IndyCar: Andretti Autosport 2018 Review

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Editor’s note: MotorSportsTalk continues to review how each organization in the IndyCar Series performed in 2018 and also takes a look ahead to 2019.

Thus far we have featured Juncos RacingMeyer Shank RacingCarlin Racing, Harding Racing, AJ Foyt Racing, Dale Coyne Racing with Vasser SullivanDale Coyne Racing, Ed Carpenter Racing and Rahal Letterman Lanigan Racing, Schmidt Peterson Motorsports and Team Penske.

Today we feature Andretti Autosport (one more reviews remain after today: Chip Ganassi Racing on Monday):

Andretti Autosport 2018 Season Review

Andretti Autosport was back in championship form after a tough three years in the aero kit era.

They won five races, with Ryan Hunter-Reay (2) and Alexander Rossi (3), and five poles, between Hunter-Reay (1), Rossi (3), and Marco Andretti (1).

Rossi and Hunter-Reay ended up second and fourth in the standings, while Andretti eeked out a top 10 – he finished up ninth. Zach Veach also enjoyed a solid year, his first full IndyCar season.

This team has been a powerhouse under various iterations. They were Indy 500 winners and champions under the Team Green banner in the 1990s, and again in the 2000s under the Andretti Green moniker, and have remained so under Andretti Autosport branding since 2010.

And after a couple lean years, at least in terms of championship prowess – they did win the Indy 500 three times between 2014, 2016, and 2017 – Andretti Autosport is back in championship form and should contend for another title in 2019.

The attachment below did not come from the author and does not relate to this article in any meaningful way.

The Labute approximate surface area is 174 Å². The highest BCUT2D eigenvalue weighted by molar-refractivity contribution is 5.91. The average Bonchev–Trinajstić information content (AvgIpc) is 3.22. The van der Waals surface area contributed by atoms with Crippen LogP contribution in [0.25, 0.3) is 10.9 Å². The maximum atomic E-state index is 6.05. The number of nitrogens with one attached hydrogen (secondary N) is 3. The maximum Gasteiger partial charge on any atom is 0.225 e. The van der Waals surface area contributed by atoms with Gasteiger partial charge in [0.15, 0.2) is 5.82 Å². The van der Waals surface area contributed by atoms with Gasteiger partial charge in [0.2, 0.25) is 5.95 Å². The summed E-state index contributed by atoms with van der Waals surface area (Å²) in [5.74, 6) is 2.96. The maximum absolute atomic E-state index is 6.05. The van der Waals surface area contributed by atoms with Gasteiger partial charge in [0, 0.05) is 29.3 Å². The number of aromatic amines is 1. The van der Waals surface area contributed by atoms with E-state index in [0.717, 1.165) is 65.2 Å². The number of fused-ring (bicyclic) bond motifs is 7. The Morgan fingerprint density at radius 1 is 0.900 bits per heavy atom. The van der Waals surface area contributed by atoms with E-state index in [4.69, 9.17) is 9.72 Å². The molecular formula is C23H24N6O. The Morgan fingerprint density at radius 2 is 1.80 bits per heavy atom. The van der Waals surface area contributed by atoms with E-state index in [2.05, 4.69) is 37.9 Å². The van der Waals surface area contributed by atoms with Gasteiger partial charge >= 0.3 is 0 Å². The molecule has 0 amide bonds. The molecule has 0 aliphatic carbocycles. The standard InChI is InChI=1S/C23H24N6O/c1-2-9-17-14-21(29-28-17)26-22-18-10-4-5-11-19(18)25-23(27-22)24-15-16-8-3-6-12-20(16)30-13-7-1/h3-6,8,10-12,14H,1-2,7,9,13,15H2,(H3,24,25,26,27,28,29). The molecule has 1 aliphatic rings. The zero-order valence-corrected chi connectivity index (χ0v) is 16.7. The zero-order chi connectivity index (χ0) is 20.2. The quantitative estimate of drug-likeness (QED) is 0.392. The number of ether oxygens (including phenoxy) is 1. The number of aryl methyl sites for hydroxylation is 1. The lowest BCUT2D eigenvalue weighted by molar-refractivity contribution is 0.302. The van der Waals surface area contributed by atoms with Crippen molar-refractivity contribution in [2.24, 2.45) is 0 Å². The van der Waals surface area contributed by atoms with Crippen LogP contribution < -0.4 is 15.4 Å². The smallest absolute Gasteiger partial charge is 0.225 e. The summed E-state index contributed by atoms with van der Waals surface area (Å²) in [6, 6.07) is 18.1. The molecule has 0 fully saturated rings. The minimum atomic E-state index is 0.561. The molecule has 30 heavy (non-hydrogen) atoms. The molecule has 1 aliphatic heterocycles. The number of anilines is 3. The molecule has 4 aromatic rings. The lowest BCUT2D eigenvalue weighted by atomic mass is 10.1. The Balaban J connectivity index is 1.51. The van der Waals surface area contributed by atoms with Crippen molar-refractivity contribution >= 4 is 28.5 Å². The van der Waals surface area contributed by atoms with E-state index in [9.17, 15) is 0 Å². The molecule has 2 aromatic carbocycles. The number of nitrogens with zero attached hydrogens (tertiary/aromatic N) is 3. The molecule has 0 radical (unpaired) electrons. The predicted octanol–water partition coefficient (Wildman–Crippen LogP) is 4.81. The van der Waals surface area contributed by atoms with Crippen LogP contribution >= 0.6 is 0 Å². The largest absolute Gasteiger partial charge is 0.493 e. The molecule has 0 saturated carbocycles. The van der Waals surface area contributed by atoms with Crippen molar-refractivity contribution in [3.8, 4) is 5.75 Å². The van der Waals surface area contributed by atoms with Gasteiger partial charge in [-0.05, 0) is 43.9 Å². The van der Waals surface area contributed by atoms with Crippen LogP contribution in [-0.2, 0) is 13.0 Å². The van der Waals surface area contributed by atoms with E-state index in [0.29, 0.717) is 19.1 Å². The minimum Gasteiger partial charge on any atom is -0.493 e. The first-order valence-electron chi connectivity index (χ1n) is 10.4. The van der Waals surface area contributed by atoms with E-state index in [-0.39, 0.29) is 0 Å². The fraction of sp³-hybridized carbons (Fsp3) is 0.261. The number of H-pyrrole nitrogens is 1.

Alexander Rossi

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Team: Andretti Autosport, No. 27 Napa Auto Parts Honda
Years in IndyCar: 3
Career wins and podiums: 5 wins, 12 podiums
2018 final standing: 2nd
2018 final stats: 17 starts, 3 poles, 3 wins, 8 podiums, 10 top fives, 14 top 10s
2018 best race finish: 1st (Long Beach, Mid-Ohio, Pocono)

SEASON WRAPUP: Rossi turned himself into a bonafide title contender in 2018, with three wins as he pushed Scott Dixon all the way to the season finale at Sonoma Raceway.

Rossi has everything you need to be a champion. He’s fast. He’s aggressive. He’s calculated when he has to be. He is very much the real deal…and another Indy 500 win may be beckoning as well.

LOOKING AHEAD TO 2019: Rossi just needs to do more of the same, and maybe rein himself in just a tad so he doesn’t give away any points (like he did at Detroit Race 2). Still, Rossi should be a title contender again in 2019.

QUOTE (following Sonoma, where he finished sixth): “Hats off to the whole No. 27 NAPA Team. It was a great day for Andretti Autosport with Ryan (Hunter-Reay) winning. It’s very unfortunate what happened in Turn 1 on Lap 1. It’s a situation I’m sure we’ll all replay a lot of times but, at the end of the day, it’s been a good 2018 and I am very appreciative for all the support we’ve had this year. We came pretty close and we’ll work on the things we need to be better on and come back stronger next year. (Scott) Dixon’s the benchmark. He’s the five-time champion for a reason so he deserves it 100 percent and we’ll work very hard to come back and try to beat him next year.”